The Beginning of the End for Christianity?
In the early 1980’s the percentage of Americans that claimed to be religious was 95%. That dropped by 10% over the next fifteen years 1. In the five years since, that figure has dropped by another 5% leaving 80% of Americans claiming that they are religious. 2
Similarly, in the UK, Christianity could be facing a catastrophic collapse in Britain according to official figures suggesting it is declining 50 per cent faster than previously thought. The Office for National Statistics disclosed in 2011 that there were in fact 5.3 million fewer British-born people describing themselves as Christians, a decline of 15 per cent in just a decade. It suggests that only a minority of people will describe themselves as Christians within the next decade, for first time.
In South Africa, an international study has shown that the number of people who consider themselves religious has dropped from 83% in 2005 to 64% in 2012. According to the latest global poll released by WIN-Gallup International study, South Africa joins other nations showing a decline in the number of religious people. The study showed that 59% of people worldwide said they were religious. 3
As the international community has increasing access to the internet, so the belief in religion has declined.
Now this bombshell may just be latest the coup-de-grace to Christianity.
American Biblical scholar Joseph Atwill will be appearing before the British public for the first time in London on the 19th of October to present a controversial new discovery: ancient confessions recently uncovered now prove, according to Atwill, that the New Testament was written by first-century Roman aristocrats and that they fabricated the entire story of Jesus Christ. His presentation will be part of a one-day symposium entitled "Covert Messiah" at Conway Hall in Holborn.
Although to many scholars his theory seems outlandish, and is sure to upset some believers, Atwill regards his evidence as conclusive and is confident its acceptance is only a matter of time.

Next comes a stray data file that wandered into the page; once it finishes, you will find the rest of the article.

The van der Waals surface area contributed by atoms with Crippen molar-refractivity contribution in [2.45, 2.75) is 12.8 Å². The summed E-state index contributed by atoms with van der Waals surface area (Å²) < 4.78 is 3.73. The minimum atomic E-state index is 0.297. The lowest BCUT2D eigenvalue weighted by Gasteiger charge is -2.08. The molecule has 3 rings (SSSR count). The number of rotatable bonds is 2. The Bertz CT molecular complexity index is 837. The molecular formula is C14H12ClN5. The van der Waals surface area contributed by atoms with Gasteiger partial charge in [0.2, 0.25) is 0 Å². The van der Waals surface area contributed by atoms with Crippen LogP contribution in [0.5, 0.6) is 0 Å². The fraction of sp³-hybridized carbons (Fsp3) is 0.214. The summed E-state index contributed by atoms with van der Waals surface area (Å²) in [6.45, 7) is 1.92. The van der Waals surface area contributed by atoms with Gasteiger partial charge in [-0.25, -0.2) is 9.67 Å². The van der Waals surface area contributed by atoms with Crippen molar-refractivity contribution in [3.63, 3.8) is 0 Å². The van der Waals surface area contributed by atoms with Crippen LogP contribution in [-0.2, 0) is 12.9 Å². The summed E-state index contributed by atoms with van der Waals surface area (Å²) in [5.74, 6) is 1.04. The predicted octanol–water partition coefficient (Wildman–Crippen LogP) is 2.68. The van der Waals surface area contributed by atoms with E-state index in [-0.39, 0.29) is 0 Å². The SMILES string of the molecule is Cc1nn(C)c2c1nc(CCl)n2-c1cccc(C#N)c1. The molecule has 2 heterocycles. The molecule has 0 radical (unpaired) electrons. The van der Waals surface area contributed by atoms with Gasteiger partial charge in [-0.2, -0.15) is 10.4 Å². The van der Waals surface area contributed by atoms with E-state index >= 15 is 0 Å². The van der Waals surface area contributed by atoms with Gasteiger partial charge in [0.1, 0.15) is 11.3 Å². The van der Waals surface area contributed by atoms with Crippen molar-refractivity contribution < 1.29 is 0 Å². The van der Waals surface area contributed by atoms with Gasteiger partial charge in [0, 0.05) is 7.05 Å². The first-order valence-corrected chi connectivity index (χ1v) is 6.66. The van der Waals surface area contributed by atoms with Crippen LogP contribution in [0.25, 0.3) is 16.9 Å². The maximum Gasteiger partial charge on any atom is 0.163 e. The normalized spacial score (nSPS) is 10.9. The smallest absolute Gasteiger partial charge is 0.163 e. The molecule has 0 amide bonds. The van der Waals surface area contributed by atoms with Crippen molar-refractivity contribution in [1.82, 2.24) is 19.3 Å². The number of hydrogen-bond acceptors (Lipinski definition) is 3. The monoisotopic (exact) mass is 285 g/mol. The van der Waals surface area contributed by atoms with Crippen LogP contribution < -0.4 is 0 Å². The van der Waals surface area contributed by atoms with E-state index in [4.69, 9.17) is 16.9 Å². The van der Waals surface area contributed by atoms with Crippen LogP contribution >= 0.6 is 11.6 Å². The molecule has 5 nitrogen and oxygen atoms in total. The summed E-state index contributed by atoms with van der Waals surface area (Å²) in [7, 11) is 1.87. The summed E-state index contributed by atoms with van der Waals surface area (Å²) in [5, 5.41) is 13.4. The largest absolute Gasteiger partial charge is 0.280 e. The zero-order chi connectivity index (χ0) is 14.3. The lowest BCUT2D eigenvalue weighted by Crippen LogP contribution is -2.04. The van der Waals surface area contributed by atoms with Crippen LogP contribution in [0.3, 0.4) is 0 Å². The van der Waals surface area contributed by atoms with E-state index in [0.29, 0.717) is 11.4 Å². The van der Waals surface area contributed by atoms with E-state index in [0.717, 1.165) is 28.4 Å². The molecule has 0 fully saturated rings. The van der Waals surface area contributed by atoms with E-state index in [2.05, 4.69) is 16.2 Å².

"I present my work with some ambivalence, as I do not want to directly cause Christians any harm," he acknowledges, "but this is important for our culture. Alert citizens need to know the truth about our past so we can understand how and why governments create false histories and false gods. They often do it to obtain a social order that is against the best interests of the common people."
Atwill asserts that Christianity did not really begin as a religion, but a sophisticated government project, a kind of propaganda exercise used to pacify the subjects of the Roman Empire.
"Jewish sects in Palestine at the time, who were waiting for a prophesied warrior Messiah, were a constant source of violent insurrection during the first century," he explains. "When the Romans had exhausted conventional means of quashing rebellion, they switched to psychological warfare. They surmised that the way to stop the spread of zealous Jewish missionary activity was to create a competing belief system. That's when the 'peaceful' Messiah story was invented. Instead of inspiring warfare, this Messiah urged turn-the-other-cheek pacifism and encouraged Jews to 'give onto Caesar' and pay their taxes to Rome."
Was Jesus based on a real person from history? "The short answer is no," Atwill insists, "in fact he may be the only fictional character in literature whose entire life story can be traced to other sources. Once those sources are all laid bare, there's simply nothing left."